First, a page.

My problem with awareness campaigns

my-problem-with-awareness-campaigns

When I worked at the Canadian Cancer Society as a corporate fundraiser, I had a sign on my desk that read:

“You are here to:

(1) End cancer

or

(2) Raise money so we can end cancer”

It guided everything I did.

Could I work with a corporate partner who wanted help changing their workplace to a healthy one? Even if it didn’t raise money, it met the criteria for #1 so I’d happily pass them along to our cancer prevention team.

Could I help write a letter to go to all employees asking them to give during the staff campaign? It accomplished #2 so you bet!

But it also helped when a board member would suggest something like this: “Let’s get all the taxi companies in the city to put our logo on the side of their cabs” (real suggestion).

I’d run it through my test: does it accomplish #1? Nope. Does it accomplish #2? No. So it’s not worth my time. Because ultimately those “awareness” campaign ideas often came from someone’s ego, not an honest desire to give generous donors the opportunity to help people with cancer.

Because at the end of the day, the family who can’t pay their rent because mom had to quit her job to drive her daughter to chemotherapy… There’s not much she can do with “awareness”.

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Written by Rory Green

roryRory is a Senior Development Officer by day, and FundraiserGrrl by night. As a major gifts fundraiser, she connects donors with an opportunity to invest in a better future. FundraiserGrrrl is a blog about her cheeky observations about life in fundraising.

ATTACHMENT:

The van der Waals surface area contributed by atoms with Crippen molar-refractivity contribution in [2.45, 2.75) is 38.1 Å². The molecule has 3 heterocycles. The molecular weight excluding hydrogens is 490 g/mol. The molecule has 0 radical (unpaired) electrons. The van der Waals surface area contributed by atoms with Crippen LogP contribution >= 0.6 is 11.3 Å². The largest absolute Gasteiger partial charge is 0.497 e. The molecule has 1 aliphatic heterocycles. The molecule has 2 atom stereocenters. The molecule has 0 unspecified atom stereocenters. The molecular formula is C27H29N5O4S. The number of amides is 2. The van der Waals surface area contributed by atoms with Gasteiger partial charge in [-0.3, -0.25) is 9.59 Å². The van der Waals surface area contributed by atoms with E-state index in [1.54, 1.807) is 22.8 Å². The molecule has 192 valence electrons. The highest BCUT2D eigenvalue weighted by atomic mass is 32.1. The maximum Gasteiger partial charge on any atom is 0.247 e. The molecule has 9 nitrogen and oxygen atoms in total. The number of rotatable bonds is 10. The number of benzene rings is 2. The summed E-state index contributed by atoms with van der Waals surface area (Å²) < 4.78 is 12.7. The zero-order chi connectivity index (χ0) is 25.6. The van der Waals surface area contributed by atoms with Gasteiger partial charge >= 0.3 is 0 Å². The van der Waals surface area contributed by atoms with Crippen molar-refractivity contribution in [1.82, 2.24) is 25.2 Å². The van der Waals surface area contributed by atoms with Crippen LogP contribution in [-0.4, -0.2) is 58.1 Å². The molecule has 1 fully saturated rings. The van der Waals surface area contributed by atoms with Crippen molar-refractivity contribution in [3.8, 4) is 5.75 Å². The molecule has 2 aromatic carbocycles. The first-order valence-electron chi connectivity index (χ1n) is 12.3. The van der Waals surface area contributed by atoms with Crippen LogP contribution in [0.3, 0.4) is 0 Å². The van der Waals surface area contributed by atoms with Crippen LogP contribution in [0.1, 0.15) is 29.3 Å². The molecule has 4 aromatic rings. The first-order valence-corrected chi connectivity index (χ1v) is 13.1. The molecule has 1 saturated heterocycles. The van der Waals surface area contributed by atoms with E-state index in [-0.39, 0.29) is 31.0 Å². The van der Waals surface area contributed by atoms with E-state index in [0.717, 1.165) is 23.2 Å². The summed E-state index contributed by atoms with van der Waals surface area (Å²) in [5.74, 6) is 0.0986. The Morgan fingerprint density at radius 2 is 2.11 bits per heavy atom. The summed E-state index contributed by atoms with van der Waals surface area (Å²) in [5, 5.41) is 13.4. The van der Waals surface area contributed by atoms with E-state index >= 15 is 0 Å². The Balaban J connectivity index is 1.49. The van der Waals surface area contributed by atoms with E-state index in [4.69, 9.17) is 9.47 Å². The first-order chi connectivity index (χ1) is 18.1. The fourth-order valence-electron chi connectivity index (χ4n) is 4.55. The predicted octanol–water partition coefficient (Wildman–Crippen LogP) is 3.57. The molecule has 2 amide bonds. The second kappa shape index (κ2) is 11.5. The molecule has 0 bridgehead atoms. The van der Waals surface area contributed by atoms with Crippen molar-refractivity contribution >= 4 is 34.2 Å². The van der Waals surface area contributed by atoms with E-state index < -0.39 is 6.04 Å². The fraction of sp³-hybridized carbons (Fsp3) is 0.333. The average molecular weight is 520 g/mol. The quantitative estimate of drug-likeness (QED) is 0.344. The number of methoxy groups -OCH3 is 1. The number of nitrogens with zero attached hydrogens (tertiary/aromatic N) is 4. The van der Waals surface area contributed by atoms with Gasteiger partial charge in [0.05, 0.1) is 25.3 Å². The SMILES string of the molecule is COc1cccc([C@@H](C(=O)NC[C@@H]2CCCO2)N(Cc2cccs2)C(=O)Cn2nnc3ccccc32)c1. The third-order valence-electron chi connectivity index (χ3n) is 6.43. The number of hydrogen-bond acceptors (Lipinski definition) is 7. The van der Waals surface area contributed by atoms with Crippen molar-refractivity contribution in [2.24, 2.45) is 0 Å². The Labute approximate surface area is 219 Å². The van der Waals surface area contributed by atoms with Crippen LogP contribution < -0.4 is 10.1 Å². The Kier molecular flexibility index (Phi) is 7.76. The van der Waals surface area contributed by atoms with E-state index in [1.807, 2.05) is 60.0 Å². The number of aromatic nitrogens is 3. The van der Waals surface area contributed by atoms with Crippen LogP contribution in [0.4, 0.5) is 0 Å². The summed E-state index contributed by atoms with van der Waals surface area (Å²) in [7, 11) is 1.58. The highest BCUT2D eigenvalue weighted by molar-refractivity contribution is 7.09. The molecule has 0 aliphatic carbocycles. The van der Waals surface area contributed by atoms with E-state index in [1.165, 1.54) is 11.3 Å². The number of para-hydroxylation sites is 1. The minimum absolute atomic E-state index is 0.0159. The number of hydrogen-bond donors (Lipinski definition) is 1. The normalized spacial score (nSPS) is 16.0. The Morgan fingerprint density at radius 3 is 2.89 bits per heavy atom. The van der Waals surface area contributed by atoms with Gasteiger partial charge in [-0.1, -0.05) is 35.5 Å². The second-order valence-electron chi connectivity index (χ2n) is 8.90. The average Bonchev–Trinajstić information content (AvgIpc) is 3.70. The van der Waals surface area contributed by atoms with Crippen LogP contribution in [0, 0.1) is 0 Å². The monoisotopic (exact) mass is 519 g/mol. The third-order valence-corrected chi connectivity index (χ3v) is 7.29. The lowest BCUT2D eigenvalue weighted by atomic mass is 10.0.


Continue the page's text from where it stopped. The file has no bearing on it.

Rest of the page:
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What does a “culture of philanthropy” look like?

What does a -culture of philanthropy- look like-

I went out for a drink with a wonderful fundraiser the other day, Juniper Locilento.

We got on the topic of the elusive “culture of philanthropy”. We were talking about where Juniper works and how great the culture of philanthropy is there. Lucky her!

When she said how great it was, what she meant was that internally, staff – fundraising or otherwise – really understood the mission of the organization, felt its importance personally, and were motivated to give back, even though as a staff member they were already serving the organization so well.

How wonderful is that?! We find it so wonderful because unfortunately an internal culture of philanthropy can be hard to find. It doesn’t mean staff at an organization don’t care passionately about what they do. What it means is that there’s some disconnect between “the work” and “the money”. Staff members may not realize that the fundraisers are on the same team as they are. Or they don’t understand the importance of fundraising, where the money goes, how it all works, etc.

We’re focused – rightly so – on our external stakeholders; trying to get them to understand all of these things, but we ought to spend a little more time internally, too.

How could we do this?

Well, there’s always the strategy of putting together a slide deck and teaching people about fundraizzzzzz……

(If you didn’t get it, I’m suggesting the above strategy will make your colleagues fall asleep with boredom.)

LET’S GET CREATIVE!

One awesome idea Juniper shared with me was giving staff members the opportunity to tell their story. Why did they want to work for your organization? What matters most to them about the work that you do? What is an experience they had working there that really inspired them?

What does a -culture of philanthropy- look like- (6)

It’s not about learning the math of fundraising. It’s somewhat about knowing what the money does, for sure, but getting people thinking about their values, making it personal, and feeling inspired… That’s going to go a long way.

How do YOU inspire a culture of philanthropy?! Share in the comments below, or send me an email.

Thanks for reading!

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Written by Maeve Strathy

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Maeve is the Founder of What Gives Philanthropy and has been working in fundraising for over nine years. Click here to learn more about Maeve.

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